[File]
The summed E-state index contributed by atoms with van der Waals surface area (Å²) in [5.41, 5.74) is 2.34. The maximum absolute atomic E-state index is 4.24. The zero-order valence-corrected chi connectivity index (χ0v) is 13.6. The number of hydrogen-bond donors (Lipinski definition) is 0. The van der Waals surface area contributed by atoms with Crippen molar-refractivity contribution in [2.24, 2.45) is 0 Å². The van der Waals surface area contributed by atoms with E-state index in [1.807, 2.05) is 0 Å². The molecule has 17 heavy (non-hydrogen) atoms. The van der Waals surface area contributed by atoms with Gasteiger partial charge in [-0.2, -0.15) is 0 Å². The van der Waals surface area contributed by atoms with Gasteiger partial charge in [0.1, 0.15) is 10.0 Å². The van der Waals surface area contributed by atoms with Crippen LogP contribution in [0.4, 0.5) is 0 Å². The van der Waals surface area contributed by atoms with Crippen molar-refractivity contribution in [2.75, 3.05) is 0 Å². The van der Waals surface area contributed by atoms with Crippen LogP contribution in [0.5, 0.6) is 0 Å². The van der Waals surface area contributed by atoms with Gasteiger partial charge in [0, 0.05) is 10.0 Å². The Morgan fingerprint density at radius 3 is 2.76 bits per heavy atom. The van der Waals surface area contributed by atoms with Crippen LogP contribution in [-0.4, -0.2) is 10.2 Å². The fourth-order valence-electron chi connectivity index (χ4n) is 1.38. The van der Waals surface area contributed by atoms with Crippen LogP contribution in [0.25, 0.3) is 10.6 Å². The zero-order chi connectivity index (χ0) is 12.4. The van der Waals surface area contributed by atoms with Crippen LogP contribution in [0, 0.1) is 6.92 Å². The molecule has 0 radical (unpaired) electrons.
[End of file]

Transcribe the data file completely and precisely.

The summed E-state index contributed by atoms with van der Waals surface area (Å²) in [5.41, 5.74) is 2.34. The maximum absolute atomic E-state index is 4.24. The zero-order valence-corrected chi connectivity index (χ0v) is 13.6. The number of hydrogen-bond donors (Lipinski definition) is 0. The van der Waals surface area contributed by atoms with Crippen molar-refractivity contribution in [2.24, 2.45) is 0 Å². The van der Waals surface area contributed by atoms with E-state index in [1.807, 2.05) is 0 Å². The molecule has 17 heavy (non-hydrogen) atoms. The van der Waals surface area contributed by atoms with Gasteiger partial charge in [-0.2, -0.15) is 0 Å². The van der Waals surface area contributed by atoms with Gasteiger partial charge in [0.1, 0.15) is 10.0 Å². The van der Waals surface area contributed by atoms with Crippen LogP contribution in [0.4, 0.5) is 0 Å². The van der Waals surface area contributed by atoms with Crippen molar-refractivity contribution in [2.75, 3.05) is 0 Å². The van der Waals surface area contributed by atoms with Crippen LogP contribution in [0.5, 0.6) is 0 Å². The van der Waals surface area contributed by atoms with Gasteiger partial charge in [0, 0.05) is 10.0 Å². The Morgan fingerprint density at radius 3 is 2.76 bits per heavy atom. The van der Waals surface area contributed by atoms with Crippen LogP contribution in [-0.4, -0.2) is 10.2 Å². The fourth-order valence-electron chi connectivity index (χ4n) is 1.38. The van der Waals surface area contributed by atoms with Crippen LogP contribution in [0.25, 0.3) is 10.6 Å². The zero-order chi connectivity index (χ0) is 12.4. The van der Waals surface area contributed by atoms with Crippen LogP contribution in [0, 0.1) is 6.92 Å². The molecule has 0 radical (unpaired) electrons.